To get 100 miles/gallon at effective $3.00 gallon
    Is another way of saying 300 cents will get us 100 miles

    Let z be the number of miles driven on gas :-
    We will need to drive z miles @ 6.67c/mile
    And 100-z miles on battery @2.7cents/mile

    Then 300 = z miles at 6.67cents + (100-z miles)at 2.7 cents

    Thus 300 = z(6.67-2.7) + 270
    Thence 300-270 = z (3.97)
    Whence 30/3.97 = z
    Hence z = 7.55667506297229219143576826196474
    Ergo you would need to drive 7.5miles on gas and 92.5miles on the battery which is basically what you are saying Midcow

    The 7.5 miles would not warm up your engine according to gagrice so your engine gas mileage would be down by 30% meaning you would need even more miles on the battery to make 100mpg.
    And [5] Loss of interest on your $3-5k Phev premium had it been invested instead.
    T2
  • gagricegagrice San DiegoPosts: 29,035
    Let's carry it on a bit further. According to reports on this illusive Prius plug-in, it has a battery only range of 30 miles. At that point you are running on gas alone. How long does it take the ICE to charge those batteries back up to capacity? I think it all comes from creative thinking and reporting. I was able to get 100 MPG for short runs with my VW TDI. Then came the going up hill section of the highway. I think that it was demonstrated that a stock Prius if set up right and given the right conditions could get 100 MPG. That was hardly your daily commute.

    One last point. Will the extra batteries in this possible PHEV have enough power to carry the Prius to 70 MPH cruising speed without calling on the ICE? If not, it is NOT going to be worth much to most commuters.
  • First I'll answer one of the querys that Gagrice brought up in respect to recharging batteries from the ICE. Since the NiMH battery is rated 6.5 AmpHours and MG1 is allowed to perform recharging @ 50 amps then 6.5/50hrs or 7.8minutes is what you're looking for. Of course much less in practice because the battery is not allowed to deplete the SOC beyond 20%. And when charging by ICE cannot go above 80% SOC. Someone else can supply more exact figures. Add-on cells, as proposed here, would be also be subject to the same constraints. In fact the Prius may ignore their presence entirely since it is counting and tracking coulombs flowing in and out and not the battery voltage droop on load (which would be an indication towards end of charge). The point being that the ECU must be aware by altering some parameter in the program. Has anyone that capability outside Toyota ?

    Second in regard to the idea of add-on batteries see my post #118 in "Advanced Hybrid Engineering" board, it's here on Edmunds.

    Third there is no sensible cost effective way to get a 1500cc ICE to move much above 55mpg (in summer temperatures) by novice drivers. That includes all those who don't much care what's going on under the hood. And I'm fine with that.

    It is obvious to me that a smaller engine is the answer, perhaps 600cc with a turbocharger and the ECU will limit RPMs to 5000 so that the Hybrid Synergy software is still operable. Perhaps a ten year old vehicle with a blown engine would be a viable candidate. The 2009's will be out by then and we may be seeing something from Toyota in this direction. Toyota takes small steps. Perhaps they will reduce cylinders and speedup engines. Right now they are probably collecting data regarding long term engine wear (or lack of it) to make those decisions. I don't see them reaching their cost reduction goals unless they make that kind of decision.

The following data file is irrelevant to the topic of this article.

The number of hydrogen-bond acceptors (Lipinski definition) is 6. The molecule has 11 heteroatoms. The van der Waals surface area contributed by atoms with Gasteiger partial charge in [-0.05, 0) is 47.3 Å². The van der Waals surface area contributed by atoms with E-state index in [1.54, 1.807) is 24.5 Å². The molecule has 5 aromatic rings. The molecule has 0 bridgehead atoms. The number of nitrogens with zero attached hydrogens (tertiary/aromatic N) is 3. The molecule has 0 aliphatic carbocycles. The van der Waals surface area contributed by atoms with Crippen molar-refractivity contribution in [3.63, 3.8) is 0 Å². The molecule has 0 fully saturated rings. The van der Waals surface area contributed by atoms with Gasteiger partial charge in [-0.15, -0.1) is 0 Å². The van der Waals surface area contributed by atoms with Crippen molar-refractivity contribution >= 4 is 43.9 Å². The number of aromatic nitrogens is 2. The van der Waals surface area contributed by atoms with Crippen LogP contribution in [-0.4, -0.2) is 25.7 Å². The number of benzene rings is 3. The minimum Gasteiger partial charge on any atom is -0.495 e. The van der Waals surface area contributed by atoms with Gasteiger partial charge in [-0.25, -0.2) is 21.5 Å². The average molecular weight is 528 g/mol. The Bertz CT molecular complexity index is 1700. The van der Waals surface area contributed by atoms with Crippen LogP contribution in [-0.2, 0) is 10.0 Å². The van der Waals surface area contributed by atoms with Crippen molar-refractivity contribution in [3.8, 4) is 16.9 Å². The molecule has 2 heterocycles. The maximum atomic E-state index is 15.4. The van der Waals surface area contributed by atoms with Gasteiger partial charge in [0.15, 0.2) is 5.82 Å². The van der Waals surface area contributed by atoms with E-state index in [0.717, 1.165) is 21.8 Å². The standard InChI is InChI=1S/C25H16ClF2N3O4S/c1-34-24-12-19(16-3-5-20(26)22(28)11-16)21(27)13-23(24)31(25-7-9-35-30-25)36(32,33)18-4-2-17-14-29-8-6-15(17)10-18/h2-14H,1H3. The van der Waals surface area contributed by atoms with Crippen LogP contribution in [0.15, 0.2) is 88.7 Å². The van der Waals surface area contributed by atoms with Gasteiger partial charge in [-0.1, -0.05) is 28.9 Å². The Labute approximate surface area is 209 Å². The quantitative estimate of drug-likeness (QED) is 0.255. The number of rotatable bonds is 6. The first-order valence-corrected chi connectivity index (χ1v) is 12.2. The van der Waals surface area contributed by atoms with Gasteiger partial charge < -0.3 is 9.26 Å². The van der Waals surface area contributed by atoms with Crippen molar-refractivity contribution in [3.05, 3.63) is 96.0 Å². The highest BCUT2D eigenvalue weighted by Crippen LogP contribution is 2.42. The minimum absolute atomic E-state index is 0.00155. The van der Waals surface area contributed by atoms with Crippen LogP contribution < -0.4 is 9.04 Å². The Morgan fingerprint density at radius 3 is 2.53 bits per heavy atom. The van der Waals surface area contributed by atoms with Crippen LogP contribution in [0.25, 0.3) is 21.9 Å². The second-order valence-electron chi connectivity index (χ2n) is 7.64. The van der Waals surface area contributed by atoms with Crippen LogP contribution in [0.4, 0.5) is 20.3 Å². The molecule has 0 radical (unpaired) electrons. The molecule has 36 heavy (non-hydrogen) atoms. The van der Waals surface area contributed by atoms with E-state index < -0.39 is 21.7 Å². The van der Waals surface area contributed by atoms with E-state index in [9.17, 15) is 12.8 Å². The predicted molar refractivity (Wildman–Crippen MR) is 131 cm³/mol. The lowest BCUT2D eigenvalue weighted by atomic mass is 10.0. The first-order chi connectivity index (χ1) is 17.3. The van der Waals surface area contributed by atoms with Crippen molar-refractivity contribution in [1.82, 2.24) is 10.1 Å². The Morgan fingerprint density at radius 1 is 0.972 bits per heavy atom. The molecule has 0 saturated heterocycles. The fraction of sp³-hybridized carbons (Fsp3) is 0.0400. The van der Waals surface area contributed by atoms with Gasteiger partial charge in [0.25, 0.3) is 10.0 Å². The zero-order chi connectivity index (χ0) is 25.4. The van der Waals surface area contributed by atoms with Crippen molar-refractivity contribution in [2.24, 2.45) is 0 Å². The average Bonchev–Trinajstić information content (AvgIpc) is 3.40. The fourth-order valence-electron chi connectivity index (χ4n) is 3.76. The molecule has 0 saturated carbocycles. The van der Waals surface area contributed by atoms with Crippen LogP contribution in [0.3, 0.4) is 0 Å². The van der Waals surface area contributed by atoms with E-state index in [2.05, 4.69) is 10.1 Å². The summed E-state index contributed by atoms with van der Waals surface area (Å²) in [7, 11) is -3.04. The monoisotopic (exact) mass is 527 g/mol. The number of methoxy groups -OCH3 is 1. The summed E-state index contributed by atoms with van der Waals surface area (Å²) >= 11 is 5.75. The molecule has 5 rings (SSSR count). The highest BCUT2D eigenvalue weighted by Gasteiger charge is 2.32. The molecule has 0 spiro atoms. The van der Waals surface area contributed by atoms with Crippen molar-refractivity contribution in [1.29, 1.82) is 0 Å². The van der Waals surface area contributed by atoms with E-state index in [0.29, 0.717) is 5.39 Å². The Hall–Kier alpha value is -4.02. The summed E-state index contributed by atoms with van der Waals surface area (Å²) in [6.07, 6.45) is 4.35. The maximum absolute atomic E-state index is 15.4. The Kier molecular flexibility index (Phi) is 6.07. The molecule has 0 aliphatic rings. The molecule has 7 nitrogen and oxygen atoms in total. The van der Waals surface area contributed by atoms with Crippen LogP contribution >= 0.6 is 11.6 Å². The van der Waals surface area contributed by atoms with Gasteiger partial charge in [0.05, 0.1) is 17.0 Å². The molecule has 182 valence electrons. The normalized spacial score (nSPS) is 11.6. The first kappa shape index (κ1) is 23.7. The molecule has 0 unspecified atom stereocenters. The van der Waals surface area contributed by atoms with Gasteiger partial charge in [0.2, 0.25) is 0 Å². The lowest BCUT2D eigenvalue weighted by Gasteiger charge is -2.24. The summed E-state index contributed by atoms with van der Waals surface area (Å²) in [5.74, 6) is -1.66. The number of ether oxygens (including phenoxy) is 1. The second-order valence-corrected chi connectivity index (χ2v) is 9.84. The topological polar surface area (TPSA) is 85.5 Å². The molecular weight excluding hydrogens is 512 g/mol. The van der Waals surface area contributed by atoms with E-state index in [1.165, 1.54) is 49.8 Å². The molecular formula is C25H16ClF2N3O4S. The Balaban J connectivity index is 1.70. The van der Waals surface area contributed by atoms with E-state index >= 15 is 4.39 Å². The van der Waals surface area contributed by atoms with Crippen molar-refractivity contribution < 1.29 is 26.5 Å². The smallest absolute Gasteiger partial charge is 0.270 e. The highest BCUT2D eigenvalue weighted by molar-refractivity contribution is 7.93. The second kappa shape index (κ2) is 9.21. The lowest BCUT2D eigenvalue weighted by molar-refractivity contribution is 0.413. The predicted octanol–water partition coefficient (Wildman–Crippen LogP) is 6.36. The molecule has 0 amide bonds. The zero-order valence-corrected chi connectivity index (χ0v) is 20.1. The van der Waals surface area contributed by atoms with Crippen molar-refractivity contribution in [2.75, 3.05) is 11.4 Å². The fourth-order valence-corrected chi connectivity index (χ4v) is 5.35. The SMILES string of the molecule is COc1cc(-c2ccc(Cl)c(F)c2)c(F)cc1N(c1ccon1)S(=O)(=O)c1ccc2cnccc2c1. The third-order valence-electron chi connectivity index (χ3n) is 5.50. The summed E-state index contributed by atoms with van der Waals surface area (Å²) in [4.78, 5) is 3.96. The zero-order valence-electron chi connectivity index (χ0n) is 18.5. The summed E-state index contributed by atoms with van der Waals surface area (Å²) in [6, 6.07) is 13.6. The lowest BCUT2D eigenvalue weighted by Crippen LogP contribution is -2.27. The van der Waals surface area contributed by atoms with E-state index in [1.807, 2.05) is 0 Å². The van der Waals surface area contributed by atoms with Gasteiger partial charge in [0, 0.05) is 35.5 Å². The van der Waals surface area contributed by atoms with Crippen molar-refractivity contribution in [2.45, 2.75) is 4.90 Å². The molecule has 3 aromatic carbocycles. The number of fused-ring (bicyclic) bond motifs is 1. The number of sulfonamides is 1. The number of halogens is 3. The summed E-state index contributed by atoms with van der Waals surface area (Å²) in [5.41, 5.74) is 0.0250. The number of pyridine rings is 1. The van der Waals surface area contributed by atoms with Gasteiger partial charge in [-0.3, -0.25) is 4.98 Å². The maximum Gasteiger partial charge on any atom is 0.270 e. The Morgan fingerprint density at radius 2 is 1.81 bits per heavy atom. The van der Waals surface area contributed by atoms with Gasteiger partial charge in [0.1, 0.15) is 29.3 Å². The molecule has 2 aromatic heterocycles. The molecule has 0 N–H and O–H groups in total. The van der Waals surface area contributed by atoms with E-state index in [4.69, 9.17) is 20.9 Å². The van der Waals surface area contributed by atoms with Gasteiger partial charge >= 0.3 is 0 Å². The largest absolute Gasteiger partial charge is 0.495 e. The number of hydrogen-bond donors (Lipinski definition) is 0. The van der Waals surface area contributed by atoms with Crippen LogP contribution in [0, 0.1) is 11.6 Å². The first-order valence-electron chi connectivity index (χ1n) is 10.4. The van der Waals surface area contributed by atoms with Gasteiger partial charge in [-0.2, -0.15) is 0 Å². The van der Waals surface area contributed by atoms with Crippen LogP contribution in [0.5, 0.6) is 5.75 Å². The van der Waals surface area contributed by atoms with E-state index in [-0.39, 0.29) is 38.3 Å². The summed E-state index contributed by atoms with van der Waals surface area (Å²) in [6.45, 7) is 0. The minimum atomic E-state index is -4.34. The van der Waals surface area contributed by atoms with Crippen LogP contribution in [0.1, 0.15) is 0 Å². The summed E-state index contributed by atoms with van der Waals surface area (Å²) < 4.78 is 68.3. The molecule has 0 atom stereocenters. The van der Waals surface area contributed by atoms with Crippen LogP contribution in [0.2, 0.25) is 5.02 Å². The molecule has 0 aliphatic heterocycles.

T2
  • rockyleerockylee Wyoming, MichiganPosts: 13,989
    Also how much is it going to cost ?????

    Rocky
  • Does the Prius have a timing belt or chain? Ive heard that the battery cells last far longer than the 100k that Toyota says. So what sort of major maintenance is required at 100K. Belts? Hoses? Half-Shafts?

    If I get one I plan on 'driving it to the moon', (putting between 250K to 300k miles on it).
  • "prices going up, up, up."

    In general inflation has been going up and up. MSRP for a new Prius is around 22,175. Thats about 1,000 or 2,000 then when it first came out. Seem to be in line with inflation for other autos.

    "The only reason I can see for the lighter batteries is less capacity."

    less capacity...The reason is for less weight or more capacity is the reson for lighter batteries.

    "I have not seen any credible evidence that the price of batteries for the hybrids have come down at all since their introduction."

    callign toyota dealerships through out the years there was been a remarketable delcine in batery costs. At first the cost wasd about 8-10 grand to replace the batteries, now its about 3-4 grand to replace the battery.

    "There may have been some subtle advances."

    those subtle advances have increase battery performance by 20% sinse they days of the EV 2. many of those subtle advances have led to lighter batteries.
  • gagricegagrice San DiegoPosts: 29,035
    I am not sure of your research on battery costs. I can tell you that the last I read a traction battery for a 2001 Prius cost $5000 to replace. It would not surprise me to see a difference of $2k to $5k difference between dealers. I priced a gas gauge sensing computer for our Lexus and was Quoted prices from $253 to $556. Until I see a legitimate study where any battery technology cost is going down, I have only seen prices going up. Make sure you are comparing apples to apples as Toyota is not putting the same battery packs in all their hybrids.